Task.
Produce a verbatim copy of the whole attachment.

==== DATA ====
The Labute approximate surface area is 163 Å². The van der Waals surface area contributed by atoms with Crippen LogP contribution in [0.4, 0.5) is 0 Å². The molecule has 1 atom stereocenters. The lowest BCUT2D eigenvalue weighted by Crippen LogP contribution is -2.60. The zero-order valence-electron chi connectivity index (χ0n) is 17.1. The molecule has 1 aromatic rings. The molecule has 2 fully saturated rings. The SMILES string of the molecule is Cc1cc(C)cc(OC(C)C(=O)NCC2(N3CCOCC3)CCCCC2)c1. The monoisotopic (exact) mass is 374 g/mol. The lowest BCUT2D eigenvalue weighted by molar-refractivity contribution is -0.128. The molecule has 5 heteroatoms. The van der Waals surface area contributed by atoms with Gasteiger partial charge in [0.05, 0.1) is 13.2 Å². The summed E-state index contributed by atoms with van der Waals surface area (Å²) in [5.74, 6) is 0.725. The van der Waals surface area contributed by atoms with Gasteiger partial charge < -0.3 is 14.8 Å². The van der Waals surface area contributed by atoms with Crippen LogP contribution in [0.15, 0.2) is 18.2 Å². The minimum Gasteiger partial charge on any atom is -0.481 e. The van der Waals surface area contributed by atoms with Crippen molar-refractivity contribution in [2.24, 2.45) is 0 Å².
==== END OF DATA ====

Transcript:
The Labute approximate surface area is 163 Å². The van der Waals surface area contributed by atoms with Crippen LogP contribution in [0.4, 0.5) is 0 Å². The molecule has 1 atom stereocenters. The lowest BCUT2D eigenvalue weighted by Crippen LogP contribution is -2.60. The zero-order valence-electron chi connectivity index (χ0n) is 17.1. The molecule has 1 aromatic rings. The molecule has 2 fully saturated rings. The SMILES string of the molecule is Cc1cc(C)cc(OC(C)C(=O)NCC2(N3CCOCC3)CCCCC2)c1. The monoisotopic (exact) mass is 374 g/mol. The lowest BCUT2D eigenvalue weighted by molar-refractivity contribution is -0.128. The molecule has 5 heteroatoms. The van der Waals surface area contributed by atoms with Gasteiger partial charge in [0.05, 0.1) is 13.2 Å². The summed E-state index contributed by atoms with van der Waals surface area (Å²) in [5.74, 6) is 0.725. The van der Waals surface area contributed by atoms with Gasteiger partial charge < -0.3 is 14.8 Å². The van der Waals surface area contributed by atoms with Crippen LogP contribution in [0.15, 0.2) is 18.2 Å². The minimum Gasteiger partial charge on any atom is -0.481 e. The van der Waals surface area contributed by atoms with Crippen molar-refractivity contribution in [2.24, 2.45) is 0 Å².